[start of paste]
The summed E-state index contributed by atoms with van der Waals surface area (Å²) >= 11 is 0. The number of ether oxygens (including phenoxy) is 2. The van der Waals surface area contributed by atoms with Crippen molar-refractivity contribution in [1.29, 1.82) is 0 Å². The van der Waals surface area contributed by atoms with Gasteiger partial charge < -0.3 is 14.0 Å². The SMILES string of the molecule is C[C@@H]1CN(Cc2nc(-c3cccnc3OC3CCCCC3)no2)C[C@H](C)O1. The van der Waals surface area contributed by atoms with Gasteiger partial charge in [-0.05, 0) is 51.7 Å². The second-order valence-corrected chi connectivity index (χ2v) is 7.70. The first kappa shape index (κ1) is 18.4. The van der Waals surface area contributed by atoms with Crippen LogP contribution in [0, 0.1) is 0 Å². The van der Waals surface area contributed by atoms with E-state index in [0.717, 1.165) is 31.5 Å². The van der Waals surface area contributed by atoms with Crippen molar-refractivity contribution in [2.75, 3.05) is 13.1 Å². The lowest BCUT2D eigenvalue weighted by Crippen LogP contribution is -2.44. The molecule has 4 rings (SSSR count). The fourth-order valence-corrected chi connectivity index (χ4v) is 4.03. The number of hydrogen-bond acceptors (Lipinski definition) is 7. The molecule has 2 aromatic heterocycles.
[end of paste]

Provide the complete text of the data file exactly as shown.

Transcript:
The summed E-state index contributed by atoms with van der Waals surface area (Å²) >= 11 is 0. The number of ether oxygens (including phenoxy) is 2. The van der Waals surface area contributed by atoms with Crippen molar-refractivity contribution in [1.29, 1.82) is 0 Å². The van der Waals surface area contributed by atoms with Gasteiger partial charge < -0.3 is 14.0 Å². The SMILES string of the molecule is C[C@@H]1CN(Cc2nc(-c3cccnc3OC3CCCCC3)no2)C[C@H](C)O1. The van der Waals surface area contributed by atoms with Gasteiger partial charge in [-0.05, 0) is 51.7 Å². The second-order valence-corrected chi connectivity index (χ2v) is 7.70. The first kappa shape index (κ1) is 18.4. The van der Waals surface area contributed by atoms with Crippen LogP contribution in [0, 0.1) is 0 Å². The van der Waals surface area contributed by atoms with E-state index in [0.717, 1.165) is 31.5 Å². The van der Waals surface area contributed by atoms with Crippen molar-refractivity contribution in [2.75, 3.05) is 13.1 Å². The lowest BCUT2D eigenvalue weighted by Crippen LogP contribution is -2.44. The molecule has 4 rings (SSSR count). The fourth-order valence-corrected chi connectivity index (χ4v) is 4.03. The number of hydrogen-bond acceptors (Lipinski definition) is 7. The molecule has 2 aromatic heterocycles.